[Question #6466] A question

15 months ago
Hello, dear doctor!
I’m a male and recently had sex with another guy. 
I was top, so we used a condom. After sex I usually check it filling the condom with water. To my surprise I found out that there was a small tiny hole on it. Water was leaking from a condom making a jet. 

So my questions are:
1) What are the chances of being infected with any STD in this situation?
2) How can condoms be trusted again after this case? I’m very concerned about having sex with anybody using a condom protection. It can fail without even noticing :( 
How to go on leaving the traces of anxiety behind?

Thank you in advance. I’d really appreciate your answers. 
Edward W. Hook M.D.
Edward W. Hook M.D.
15 months ago

Welcome to the Forum.  I'll do my best to help.  Before I get to your questions, let me provide some background information which may be helpful not only now but in the future.  Condoms remain the most effective way to prevent HIV and other STIs during casual sexual encounters despite the fact that on average they break about 1% of the time they are used.  Factors that make breakage slightly more common include sex with a new partner and rectal intercourse.  Also, the "water" test is not a recommended or reliable means of assessing whether or not a condom has failed.   More typically when a condom breaks during sex it breaks wide open. 

Finally, you do not mention whether or not you ask your partner if he had HIV, if he had been tested recently or whether or not he was on PrEP.  In the future, all of these are helpful questions to ask of a new partner.  most people do tell the truth.

As for your specific questions:

1.  Statistically, it is unlikely that your partner had HIV.  most people including most men with other men as sex partners do not have HIV.  Even i he did have HIV and was not on treatment (effective HIV treatment makes persons with HIV non-infectious to others), your risk of acquiring infection from a totally unprotected exposure is less than 1%.  None of that means that it is not a good idea to get tested for HIV at other STIs but the odds are strongly in your favor that you were not infected.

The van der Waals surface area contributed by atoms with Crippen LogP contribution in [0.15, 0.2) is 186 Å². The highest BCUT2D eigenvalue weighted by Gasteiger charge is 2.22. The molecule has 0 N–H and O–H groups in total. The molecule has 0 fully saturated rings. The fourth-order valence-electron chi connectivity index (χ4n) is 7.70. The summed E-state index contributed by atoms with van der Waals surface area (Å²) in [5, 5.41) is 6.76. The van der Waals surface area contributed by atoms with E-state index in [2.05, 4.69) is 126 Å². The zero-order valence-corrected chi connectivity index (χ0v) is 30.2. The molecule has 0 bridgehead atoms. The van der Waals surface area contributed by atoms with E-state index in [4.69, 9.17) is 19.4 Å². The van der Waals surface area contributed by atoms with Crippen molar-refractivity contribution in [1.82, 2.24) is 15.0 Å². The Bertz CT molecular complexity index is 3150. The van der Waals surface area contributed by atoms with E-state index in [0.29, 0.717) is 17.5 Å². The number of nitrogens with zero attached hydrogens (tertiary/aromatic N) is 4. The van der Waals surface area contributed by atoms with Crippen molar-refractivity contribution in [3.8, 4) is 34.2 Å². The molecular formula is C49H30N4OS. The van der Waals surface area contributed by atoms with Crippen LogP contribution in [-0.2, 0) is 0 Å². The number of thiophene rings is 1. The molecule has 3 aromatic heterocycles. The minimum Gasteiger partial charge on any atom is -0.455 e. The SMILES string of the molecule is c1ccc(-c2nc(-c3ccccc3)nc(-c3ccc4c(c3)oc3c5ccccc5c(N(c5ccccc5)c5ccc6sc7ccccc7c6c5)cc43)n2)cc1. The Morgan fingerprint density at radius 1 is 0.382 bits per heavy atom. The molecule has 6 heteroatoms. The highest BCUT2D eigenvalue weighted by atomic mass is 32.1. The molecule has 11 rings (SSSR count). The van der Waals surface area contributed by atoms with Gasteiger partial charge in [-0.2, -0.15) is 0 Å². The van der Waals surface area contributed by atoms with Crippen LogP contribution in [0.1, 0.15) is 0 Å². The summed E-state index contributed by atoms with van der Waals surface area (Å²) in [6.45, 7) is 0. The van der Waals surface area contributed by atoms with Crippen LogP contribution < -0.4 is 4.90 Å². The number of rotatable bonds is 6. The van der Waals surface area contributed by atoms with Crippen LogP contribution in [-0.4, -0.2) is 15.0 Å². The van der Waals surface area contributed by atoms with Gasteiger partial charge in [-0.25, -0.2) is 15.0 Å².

2.  See my comments about condom failures above.  I presume you have used condoms in the past and they worked. They will work in the future as well.  Make sure that you put your condoms on correctly, use lube for rectal intercourse and you will reduce the risk of failure.  PLEASE do not presume that because you had one episode of bad luck you should not use condoms going forward. This was just bad luck. 

I hope the information I have provided is helpful.  Please feel free to use your up to two follow-up questions if anything is unclear. EWH

14 months ago

Dear doctor,

I'd like to adress you the following questions:

After an exposure (giving unprotected oral sex to a man) I made 5 tests: PCR test for oral gonorrhea and chlamydia (after 5 days) and RPR, anti-Tr. Pallidum IgG+IgM and HIV 4th generation Ab/Ag (after 28 days)